1. 4 prevalent subtypes of malignant cells were identified: the cell cycle program, the mitochondria program, the metabolism program and the epithelial-mesenchymal transition (EMT) program. The progression trajectory of these 4 subtypes of malignant cells is from the cell cycle program, along the mitochondria program, and progressing into either the metabolism program or the EMT program. These 4 prevalent subtypes of malignant cells and their progression trajectory is identified in both these two datasets, which represents the generalization of the finding. Different subtypes of malignant cells have different proportions in individual SBA samples, and different proportions of these malignant subtypes are likely to be associated with different prognosis of SBA patients, which requires future clinical studies on more SBA samples to be explored.

  2. Researchers identified that the EMT program malignant cells have a high association with highly exhausted CD8+ T cells. The interactions between EMT-program malignant cells and highly exhausted T cells may reveal the association of the EMT signature of malignant cells and T cell exhaustion in SBA. This finding implies that inhibiting the EMT process in SBA is likely to slow down the exhaustion state of CD8 positive T cells in SBA tumor tissues, thus providing new insights for the development of immunotherapies for SBA.

  3. With published single cell RNA-seq data of other gastrointestinal cancers, researchers compared gastric, duodenal, jejunal and colorectal malignant cells at the global gene expression levels, and revealed the closer relationship between gastric cancer (GC) & duodenal subtype of SBA and closer relationship between jejunal subtype of SBA & CRC. These ordered relationships are also in accordance with the spatial order of the gastrointestinal tract. Because the current therapies of SBA are mainly referred to CRC, it raises an issue that whether it is an optimal way to treat duodenal cancers with therapies of CRC.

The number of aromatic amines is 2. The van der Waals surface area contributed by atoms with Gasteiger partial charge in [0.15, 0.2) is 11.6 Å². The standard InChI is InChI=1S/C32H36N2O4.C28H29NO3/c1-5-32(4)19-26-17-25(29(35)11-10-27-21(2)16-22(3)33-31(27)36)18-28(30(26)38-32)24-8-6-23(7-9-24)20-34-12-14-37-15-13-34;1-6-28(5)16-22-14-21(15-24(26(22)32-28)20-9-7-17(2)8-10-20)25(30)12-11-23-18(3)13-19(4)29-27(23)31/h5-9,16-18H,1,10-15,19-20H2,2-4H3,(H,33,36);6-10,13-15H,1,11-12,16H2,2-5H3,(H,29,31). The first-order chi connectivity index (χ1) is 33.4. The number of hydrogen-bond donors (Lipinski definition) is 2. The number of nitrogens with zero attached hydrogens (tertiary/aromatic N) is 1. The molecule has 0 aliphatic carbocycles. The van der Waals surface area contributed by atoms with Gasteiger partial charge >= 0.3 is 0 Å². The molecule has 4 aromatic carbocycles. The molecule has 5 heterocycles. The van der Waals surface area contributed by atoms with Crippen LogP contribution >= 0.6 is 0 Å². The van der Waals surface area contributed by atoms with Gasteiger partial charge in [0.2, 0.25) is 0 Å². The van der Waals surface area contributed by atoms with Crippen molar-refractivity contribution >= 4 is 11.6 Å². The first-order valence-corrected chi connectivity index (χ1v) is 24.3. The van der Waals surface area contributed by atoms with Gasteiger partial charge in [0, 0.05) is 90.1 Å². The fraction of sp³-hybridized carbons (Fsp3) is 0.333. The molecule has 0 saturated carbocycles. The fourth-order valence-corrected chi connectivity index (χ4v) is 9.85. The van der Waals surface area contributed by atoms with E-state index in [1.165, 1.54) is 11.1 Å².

4. Based on the single cell transcriptome signatures of malignant cells and normal epithelial cells, published drug treatment resources and in-depth bioinformatics analyses, specific candidate drugs of SBA were predicted. Verifications of predicted drugs were performed in the HUTU-80 duodenal cancer cell line, and inhibitory effects of volasertib and tozasertib are stronger than classical clinical drugs for SBA such as oxaliplatin and irinotecan when used at the same concentration. These predicated and verified drug candidates may potentially benefit for SBA patients based on the current situation that there lacks specific drugs for SBA. Volasertib is a small molecule inhibitor of PLK1 kinase, which has been approved by the FDA for the treatment of acute myeloid leukemia. Tozasertib is an inhibitor of the Aurora protein family, and relevant clinical studies for various tumor types are in progress. The study found potential therapeutic drugs for SBA and provided important clues for new treatments for SBA.

  Ph.D. candidate Jingwei Yang from Peking University, Dr. Ji Dong from Guangzhou Bioland Laboratory and Dr. Xin Zhou, Dr. Wendong Wang, Dr. Yongqu Lu from Peking University Third Hospital are the co-first authors of the paper. Professor Fuchou Tang from Beijing Advanced Innovation Center for Genomics and Peking University and Professor Fu Wei from Department of General Surgery, Peking University Third Hospital are corresponding authors. This research project was supported by the National Natural Science Foundation of China and the Beijing Advanced Innovation Center for Genomics.